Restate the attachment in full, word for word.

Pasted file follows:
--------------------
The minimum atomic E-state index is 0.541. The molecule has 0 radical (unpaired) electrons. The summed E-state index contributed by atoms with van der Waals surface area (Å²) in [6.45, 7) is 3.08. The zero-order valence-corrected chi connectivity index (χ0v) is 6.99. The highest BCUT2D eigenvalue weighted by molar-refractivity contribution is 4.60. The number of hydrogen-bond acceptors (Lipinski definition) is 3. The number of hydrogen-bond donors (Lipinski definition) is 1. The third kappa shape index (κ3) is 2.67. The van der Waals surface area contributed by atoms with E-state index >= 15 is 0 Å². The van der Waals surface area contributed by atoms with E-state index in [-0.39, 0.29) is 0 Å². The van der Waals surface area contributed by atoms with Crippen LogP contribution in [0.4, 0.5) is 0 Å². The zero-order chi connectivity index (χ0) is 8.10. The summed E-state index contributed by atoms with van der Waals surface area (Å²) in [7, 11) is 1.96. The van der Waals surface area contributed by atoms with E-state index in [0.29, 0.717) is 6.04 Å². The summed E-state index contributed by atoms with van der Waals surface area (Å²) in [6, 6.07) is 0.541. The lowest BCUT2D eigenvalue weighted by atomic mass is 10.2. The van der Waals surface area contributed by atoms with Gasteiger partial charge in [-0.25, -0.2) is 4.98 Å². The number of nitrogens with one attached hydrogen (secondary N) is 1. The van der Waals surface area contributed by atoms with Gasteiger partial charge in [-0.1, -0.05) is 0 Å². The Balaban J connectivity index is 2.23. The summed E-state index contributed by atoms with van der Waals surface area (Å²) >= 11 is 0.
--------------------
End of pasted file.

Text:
The minimum atomic E-state index is 0.541. The molecule has 0 radical (unpaired) electrons. The summed E-state index contributed by atoms with van der Waals surface area (Å²) in [6.45, 7) is 3.08. The zero-order valence-corrected chi connectivity index (χ0v) is 6.99. The highest BCUT2D eigenvalue weighted by molar-refractivity contribution is 4.60. The number of hydrogen-bond acceptors (Lipinski definition) is 3. The number of hydrogen-bond donors (Lipinski definition) is 1. The third kappa shape index (κ3) is 2.67. The van der Waals surface area contributed by atoms with E-state index >= 15 is 0 Å². The van der Waals surface area contributed by atoms with E-state index in [-0.39, 0.29) is 0 Å². The van der Waals surface area contributed by atoms with Crippen LogP contribution in [0.4, 0.5) is 0 Å². The zero-order chi connectivity index (χ0) is 8.10. The summed E-state index contributed by atoms with van der Waals surface area (Å²) in [7, 11) is 1.96. The van der Waals surface area contributed by atoms with E-state index in [0.29, 0.717) is 6.04 Å². The summed E-state index contributed by atoms with van der Waals surface area (Å²) in [6, 6.07) is 0.541. The lowest BCUT2D eigenvalue weighted by atomic mass is 10.2. The van der Waals surface area contributed by atoms with Gasteiger partial charge in [-0.25, -0.2) is 4.98 Å². The number of nitrogens with one attached hydrogen (secondary N) is 1. The van der Waals surface area contributed by atoms with Gasteiger partial charge in [-0.1, -0.05) is 0 Å². The Balaban J connectivity index is 2.23. The summed E-state index contributed by atoms with van der Waals surface area (Å²) >= 11 is 0.